Investigating the Factors that Affect the Acceleration of a Ball Bearing Down a Ramp
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Investigating the Factors that Affect the Acceleration of a Ball Bearing Down a Ramp I intend to investigate what factors affect the acceleration of a ball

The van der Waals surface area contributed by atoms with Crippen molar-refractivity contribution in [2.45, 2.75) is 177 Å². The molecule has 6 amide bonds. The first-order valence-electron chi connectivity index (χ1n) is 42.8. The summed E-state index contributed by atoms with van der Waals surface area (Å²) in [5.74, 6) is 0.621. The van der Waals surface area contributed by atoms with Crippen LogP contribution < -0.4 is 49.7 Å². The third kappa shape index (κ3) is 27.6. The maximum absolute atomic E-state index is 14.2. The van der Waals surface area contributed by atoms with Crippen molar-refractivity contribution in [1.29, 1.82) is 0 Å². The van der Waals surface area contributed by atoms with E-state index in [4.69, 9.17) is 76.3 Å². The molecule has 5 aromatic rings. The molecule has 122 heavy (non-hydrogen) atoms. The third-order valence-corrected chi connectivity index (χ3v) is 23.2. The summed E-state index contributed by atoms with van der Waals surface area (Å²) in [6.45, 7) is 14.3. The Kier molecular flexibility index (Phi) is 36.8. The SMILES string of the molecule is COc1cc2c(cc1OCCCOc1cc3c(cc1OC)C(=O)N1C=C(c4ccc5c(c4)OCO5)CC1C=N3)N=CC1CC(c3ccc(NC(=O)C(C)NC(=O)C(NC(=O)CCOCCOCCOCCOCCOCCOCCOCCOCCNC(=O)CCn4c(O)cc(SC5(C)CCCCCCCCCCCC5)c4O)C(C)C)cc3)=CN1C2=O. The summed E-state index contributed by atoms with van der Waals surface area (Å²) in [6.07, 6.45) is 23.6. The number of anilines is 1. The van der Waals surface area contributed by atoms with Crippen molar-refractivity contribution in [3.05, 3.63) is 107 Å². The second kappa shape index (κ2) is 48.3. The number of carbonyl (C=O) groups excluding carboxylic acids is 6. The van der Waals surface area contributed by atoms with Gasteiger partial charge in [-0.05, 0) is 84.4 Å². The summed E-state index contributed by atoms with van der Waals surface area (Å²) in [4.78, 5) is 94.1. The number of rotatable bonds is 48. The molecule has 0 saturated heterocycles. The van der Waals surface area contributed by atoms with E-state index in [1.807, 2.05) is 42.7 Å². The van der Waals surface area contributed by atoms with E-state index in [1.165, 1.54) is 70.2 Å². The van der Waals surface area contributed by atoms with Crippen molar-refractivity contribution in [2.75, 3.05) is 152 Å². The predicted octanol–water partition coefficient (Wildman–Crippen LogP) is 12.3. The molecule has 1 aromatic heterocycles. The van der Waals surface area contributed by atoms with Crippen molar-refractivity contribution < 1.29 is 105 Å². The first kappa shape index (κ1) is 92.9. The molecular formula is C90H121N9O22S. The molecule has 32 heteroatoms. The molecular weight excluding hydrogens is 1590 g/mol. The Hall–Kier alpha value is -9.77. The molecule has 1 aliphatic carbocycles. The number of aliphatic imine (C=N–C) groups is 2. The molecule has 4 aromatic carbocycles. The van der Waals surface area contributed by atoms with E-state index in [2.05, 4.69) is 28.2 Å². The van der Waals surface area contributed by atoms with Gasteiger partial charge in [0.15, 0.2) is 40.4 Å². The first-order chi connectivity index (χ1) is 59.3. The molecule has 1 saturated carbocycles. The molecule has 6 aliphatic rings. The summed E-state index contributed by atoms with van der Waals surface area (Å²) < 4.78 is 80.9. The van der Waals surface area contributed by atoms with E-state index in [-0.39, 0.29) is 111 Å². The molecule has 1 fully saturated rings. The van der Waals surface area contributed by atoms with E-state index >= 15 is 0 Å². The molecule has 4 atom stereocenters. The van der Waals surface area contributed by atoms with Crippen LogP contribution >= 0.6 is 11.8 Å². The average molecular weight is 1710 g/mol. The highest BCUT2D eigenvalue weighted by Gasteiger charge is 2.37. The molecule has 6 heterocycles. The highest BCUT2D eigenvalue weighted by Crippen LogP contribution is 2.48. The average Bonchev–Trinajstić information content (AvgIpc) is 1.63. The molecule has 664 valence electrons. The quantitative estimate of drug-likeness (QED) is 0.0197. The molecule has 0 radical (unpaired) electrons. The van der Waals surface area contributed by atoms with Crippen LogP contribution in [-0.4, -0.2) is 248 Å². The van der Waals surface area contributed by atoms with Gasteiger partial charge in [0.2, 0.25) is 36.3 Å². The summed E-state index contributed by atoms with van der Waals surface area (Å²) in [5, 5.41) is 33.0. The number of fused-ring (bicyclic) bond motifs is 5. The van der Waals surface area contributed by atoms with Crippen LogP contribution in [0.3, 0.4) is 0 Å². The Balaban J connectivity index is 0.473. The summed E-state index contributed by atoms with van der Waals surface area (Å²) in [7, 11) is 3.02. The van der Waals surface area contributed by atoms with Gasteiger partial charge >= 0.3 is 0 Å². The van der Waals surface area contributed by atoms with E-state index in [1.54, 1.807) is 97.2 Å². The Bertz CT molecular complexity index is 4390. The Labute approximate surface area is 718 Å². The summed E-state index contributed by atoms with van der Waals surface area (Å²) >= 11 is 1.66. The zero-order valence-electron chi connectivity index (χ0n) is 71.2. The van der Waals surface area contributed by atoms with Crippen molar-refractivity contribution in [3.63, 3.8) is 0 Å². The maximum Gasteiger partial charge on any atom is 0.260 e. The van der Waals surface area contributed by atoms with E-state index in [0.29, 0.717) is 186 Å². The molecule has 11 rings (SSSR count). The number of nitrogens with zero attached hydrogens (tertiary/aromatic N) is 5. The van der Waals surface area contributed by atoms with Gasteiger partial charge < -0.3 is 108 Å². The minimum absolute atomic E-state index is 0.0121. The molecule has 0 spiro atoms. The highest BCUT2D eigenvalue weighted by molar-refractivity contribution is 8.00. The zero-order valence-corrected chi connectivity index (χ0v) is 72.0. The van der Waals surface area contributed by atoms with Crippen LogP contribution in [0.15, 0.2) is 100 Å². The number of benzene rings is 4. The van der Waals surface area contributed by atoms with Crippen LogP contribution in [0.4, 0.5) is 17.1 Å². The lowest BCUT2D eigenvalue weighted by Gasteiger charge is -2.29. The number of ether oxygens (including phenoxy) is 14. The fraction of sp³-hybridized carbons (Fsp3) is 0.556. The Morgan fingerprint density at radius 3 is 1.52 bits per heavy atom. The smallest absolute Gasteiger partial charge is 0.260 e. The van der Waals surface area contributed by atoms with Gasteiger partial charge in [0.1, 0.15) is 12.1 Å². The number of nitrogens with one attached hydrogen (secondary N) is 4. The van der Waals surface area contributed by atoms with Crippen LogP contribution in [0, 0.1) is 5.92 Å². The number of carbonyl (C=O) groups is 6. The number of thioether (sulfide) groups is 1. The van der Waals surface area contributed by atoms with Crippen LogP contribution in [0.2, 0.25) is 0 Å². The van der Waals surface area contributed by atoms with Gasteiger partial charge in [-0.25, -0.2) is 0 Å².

bearing down a ramp. I will measure how long the ball bearing takes to roll down a ramp, and my other variable will be to measure the final velocity of the ball bearing rolling down the ramp. Using this information I will then be able to work out the acceleration of the ball bearing down the ramp. I will be able to work out the velocity of the ball bearing, and therefore be able to work out the acceleration using a different formula above. I will conduct two experiments and for both there will be only one variable with everything else fixed. In the first experiment, my variable will be the mass of the ball bearing which rolls down the ramp. In the second experiment, I will keep the mass of the ball bearing the same but change the angle of the ramp that the ball bearing rolls down. CHANGING THE MASS OF THE BALL In this experiment the only factor I will change will be the mass of the ball bearing which rolls down the ramp. Apparatus To do the experiment, I will need to use the following equipment: a plastic ramp, a stand, a clamp, a nail, a metre rule, a selection of ball bearings with varied masses, four metal electrodes, four crocodile clips, four wires and a stopclock. The ramp will be set up originally to get a 5° angle. I have worked out using the sine function that the start of the ramp needs to be 10.9cm off the ground. The ball bearing will be released from the top of the ramp and will roll down. The ball bearing will be rolled down twice. On the first roll, the final velocity of the ball bearing as it rolls down the ramp will be measured. This will be measured by connecting wires to the stopclock and set points on the ramp. The electrodes are placed close together either side of the ramp. As the metal ball rolls over them the circuit is completed and starts the stopclock. As it then rolls over the second set, it again completes the circuit and stops the clock. I must use an insulator for a ramp because if I used a conductor the electricity would run from one electrode, through the ramp to the other electrode and start the stopclock. For this reason, I am using a plastic ramp. This is much more accurate than me timing the ball. I will take three readings, and in the end take the average. I will then work out the final velocity by using the formula below. I will take three readings, and in the end take the average. Distance travelled in a given direction (m) Time taken (s) 1. Velocity (m.s1) = On the second roll, the time it takes to roll from the top to the bottom will be measured. As the metal ball rolls over the electrodes at the top, it completes the circuit and starts the stopclock. As it then rolls over the second set of electrodes, it again completes the circuit and stops the clock. Again I will take three readings, and in the end take the average. I already know the initial velocity to be zero, so using the final velocity and the time it takes the ball to roll down the ramp; I can work out the acceleration of the ball. I can work this out using the formula below. Change in velocity (m.s1) 2. Acceleration (m.s2) = Time taken for the change (s) Once I have worked out the acceleration for one ball, a different ball with a different mass will then be used and the procedure repeated. I will do this with four balls with different masses, as I believe I will be able to obtain a good graph with the amount of results. I will use the masses 6.06g, 7.30g, 8.63g and 9.07g. From my preliminary work, these seemed like a good range of masses to use. To make it a fair test I will need to release each ball from the same height on the ramp. The further the ball falls, the faster it will go so if I release them from different heights the acceleration of the balls will be different. The most important thing to keep the same is the angle of the ramp, I will keep it at 5°. If the angle changes then the acceleration of the ball bearing will change automatically. I have chosen to use the angle of 5° because from my preliminary work, which I carried out before the experiment, it seemed like a good angle to use. I predict that the difference in the mass of the ball will not affect the acceleration of it. I am able to make my prediction by using my own knowledge and information from textbooks. The greater the mass of an object, the greater force needed to accelerate it. Therefore when two objects fall in a gravitational field, although the object with twice the mass has twice the gravitational force acting on it, it needs twice the force to accelerate it at the same rate as the smaller mass. For this reason ALL objects accelerate at the same rate ignoring air resistance. Prediction Using the sin function I can find out how high the ramp has to be for a 5° angle. The length of the ramp is 124.8cm. 124.8 sin 5° = 10.88cm(this is the height the ramp must go) I know that by dropping a ball straight down, at a 90° is roughly 9.8m.s.2. By dividing 9.8 by 90 and multiplying it by 5, I can effectively get the acceleration of the ball due to gravity. 9.8 / 90 = 0.108 Þ 0.108 * 5 = 0.54 The acceleration of the ball is 0.54m.s.. As stated earlier the mass of the ball does not affect the acceleration, all the accelerations should be the same. Mass of the ball / g 6.06 7.30 8.63 28.07 Predicted acceleration / m.s2 0.54 0.54 0.54 0.54 CHANGING THE ANGLE OF THE RAMP In this experiment I will keep all aspects of the experiment constant except for the angle of the ramp that the ball rolls down. For this experiment I will need to use a plastic ramp, a stand, a clamp, a nail, a metre rule, a ball bearing, four metal electrodes, four crocodile clips, four wires stopclock. The set up of the apparatus is the same as the last experiment, as shown below. The ramp will be initially set up to get a 5° angle. From the previous experiment we know that to achieve a 5ÿ angle the ramp will be set up 10.9cm off the ground. I have gone through the method for this later. The same method will be used as before. I will use the same ball which weighs 28.07g each time even though all masses should accelerate at the same rate. I do this just so that the environment is completely fixed apart from the angle of the ramp. The metal ball will be released from the top of the ramp and allowed to roll down. The ball will be rolled down twice. On the first roll, the final velocity of the ball as it rolls down the ramp will be measured. This will be measured by connecting wires to the stopclock and set points on the ramp. The electrodes are placed close together either side of the ramp. As the metal ball rolls over them, it completes the circuit and starts the stopclock. As it then rolls over the second set, it again completes the circuit and stops the clock. I will take three readings, and in the end take the average. I will then be able to work out the velocity by using the formula as shown on the next page. Distance travelled in a given direction (m) 1. Velocity (m.s1) = Time taken (s) On the second roll, the time it takes to roll from the top to the bottom will be measured. As the metal ball rolls over the electrodes at the top, it completes the circuit and starts the stopclock. As it then rolls over the second set of electrodes, it again completes the circuit and stops the clock. Again I will take three readings, and in the end take the average. I already know the initial velocity to be zero, so using the final velocity and the time it takes the ball to roll down the ramp; I can work out the acceleration of the ball. I can work this out using the formula below. Change in velocity (m.s1) 2. Acceleration (m.s2) = Time taken for the change (s) I will do this with six different angles. I will use the angles 5°, 10°, 15°, 20°, 25° and 30°. From my preliminary work, these seemed like a good range of angles to use. To make it a fair test I will need to release each ball from the same spot on the ramp. On the second roll, the time it takes to roll from the top to the bottom will be measured. As the metal ball rolls over the electrodes at the top, it completes the circuit and starts the stopclock. As it then rolls over the second set of electrodes, it again completes the circuit and stops the clock. Again I will take three readings, and in the end take the average. I already know the initial velocity to be zero, so using the final velocity and the time it takes the ball to roll down the ramp; I can work out the acceleration of the ball. I can work this out using the formula below. The further the ball falls, the faster it will go so if I release them from different heights the acceleration of the balls will be different. When I measure the times for the balls, In theory it should not matter what ball I should use as mass should not matter to the acceleration. However to make it a 'proper' fair test, I will only use one ball for all the readings. I have chosen to use a ball with a mass of 28.07g because from my preliminary work, which I carried out before the experiment, it seemed like a good weight to use. It is big enough to connect both electrodes easily, but small enough to roll properly through along the ramp. A bigger ball could catch on the crocodile clips. I predict that the closer the angle is to 90°, the faster it will accelerate. I am able to make my prediction by using my own knowledge and information from textbooks. When objects fall naturally, they fall at a 90° angle. On earth, the acceleration due to gravity acting on an object is 9.8m.s.2, when the angle decreases, so does the acceleration due to gravity. For this reason, I predict that the closer the angle is to 90° the greater the acceleration the ball will have. I have worked out using the sin function how high the ramp has to be for a 5°, 10°, 15°, 20, 25° and 30° angle. The length of the ramp is 124.8cm. 124.8 sin 5° = height (10.9cm) 124.8 sin 10° = height (21.7cm) 124.8 sin 15° = height (32.3cm) 124.8 sin 20° = height (42.7cm) 124.8 sin 25° = height (52.7cm) 124.8 sin 30° = height (62.4cm) I know that at 90° gravity is roughly 9.8m.s.2. By dividing 9.8 by 90 and multiplying it by whatever the angle is, I can effectively get the acceleration of the ball due to gravity. 9.8 / 90 = 0.108 È 0.108 * 5 = 0.54 9.8 / 90 = 0.108 È 0.108 * 10 = 1.08 9.8 / 90 = 0.108 È 0.108 * 15 = 1.62 9.8 / 90 = 0.108 È 0.108 * 20 = 2.16 9.8 / 90 = 0.108 È 0.108 * 25 = 2.70 9.8 / 90 = 0.108 È 0.108 * 30 = 3.24 The acceleration of the ball for a 5° angle is 0.54m.s. , for a 10° angle it is 1.08m.s.2 , for a 15° angle it is 1.62m.s. 2, for a 20° it is 2.16m.s. 2, for a 25° angle it is 2.70m.s.2 , and for a 30° angle it is 3.24m.s.2 . As the mass of the ball does not affect the acceleration, all the accelerations should be the same. Steepness of ramp / ° 5 10 15 20 25 30 Predicted acceleration / m.s2 0.54 1.08 1.62 2.16 2.70 3.24 RESULTS Changing the Mass of the Ball Mass of the Ball (g) 6.06 7.30 8.63 28.07 Acceleration (m.s.2) (Reading 1) 0.50 0.53 0.56 0.54 Acceleration (m.s. 2) (Reading 2) 0.52 0.52 0.55 0.53 Acceleration (m.s. 2) (Reading 3) 0.54 0.50 0.52 0.53 Average/ (m.s. 2) 0.52 0.52 0.54 0.53 Changing the Angle of the ramp The angle of the ramp (ÿ) 5.0 10.0 15.0 20.0 25.0 30.0 Acceleration (m.s. 2) (reading 1) 0.54 1.01 1.60 2.10 2.71 3.23 Acceleration (m.s. 2) (reading 2) 0.53 1.03 1.62 2.18 2.63 3.26 Acceleration (m.s.2) (reading 3) 0.53 1.12 1.64 2.19 2.70 3.23 Average (m.s. 2) 0.53 1.05 1.62 2.16 2.68 3.24 Conclusion As you can see from the graph as the angle of the ramp goes up so does the acceleration and it goes up very steadily the smallest gap between readings is 52 m.s.2 while the biggest difference between readings was 57m.s.2. These results show that when the angle of the ramp is increased the speed increases in turn whereas the acceleration between the 5ÿ intervals is roughly the same around 54m.s. 2. Between these intervals the acceleration between 5ÿ angles does not change but the speed does. I predicted these accurately by using my previous knowledge, which is that at 90ÿ, objects accelerate at 9.8m.s. 2 so by dividing the acceleration at 90ÿ by 90 you get the acceleration at 1ÿ then you can multiply that by the angle e.g. at 10ÿ you would multiply 0.108 by 10 to obtain an acceleration of 1.08m.s. 2. When the variable was the mass of the ball, the times of the accelerations were all in a range of 0.02m.s. 2. This reinforces the fact that all masses, ignoring air resistance, accelerate at the same rate. This is because the greater the mass of an object the more force it needs to accelerate it. In my prediction I was very close to the actual results, as I knew that all objects accelerated at the same rate and as I knew that at 90ÿ it accelerated at 9.8m.s2 so by dividing the acceleration at 90ÿ by 90 I could tell the acceleration at 1ÿ would be 0.108m.s.2 so by multiplying by 5 I could find out what the acceleration should be for all of the ball bearings. When the variable was the mass of the ball I had to repeat one of my readings when the ramp slipped. Evaluation I think the experiment was carried out successfully when I drew my graph I could spot no anomalous results. If I were to do this experiment again I would use a smoother ramp, the ramp that I used may have caused the ball to bobble and this would be remedied with a smoother ramp. When the variable was the mass of the ball I had to repeat one of my readings when the ramp slipped this should not have been a problem but I did not fasten the clamp enough. Future experiment improvement I could take more readings to iron out any anomalous results and get a more definite average. In a followup experiment I could see how different materials reacted in this experiment. In a further experiment I could see what affects an obstacle in the middle of the ramp would have. How to Cite this Page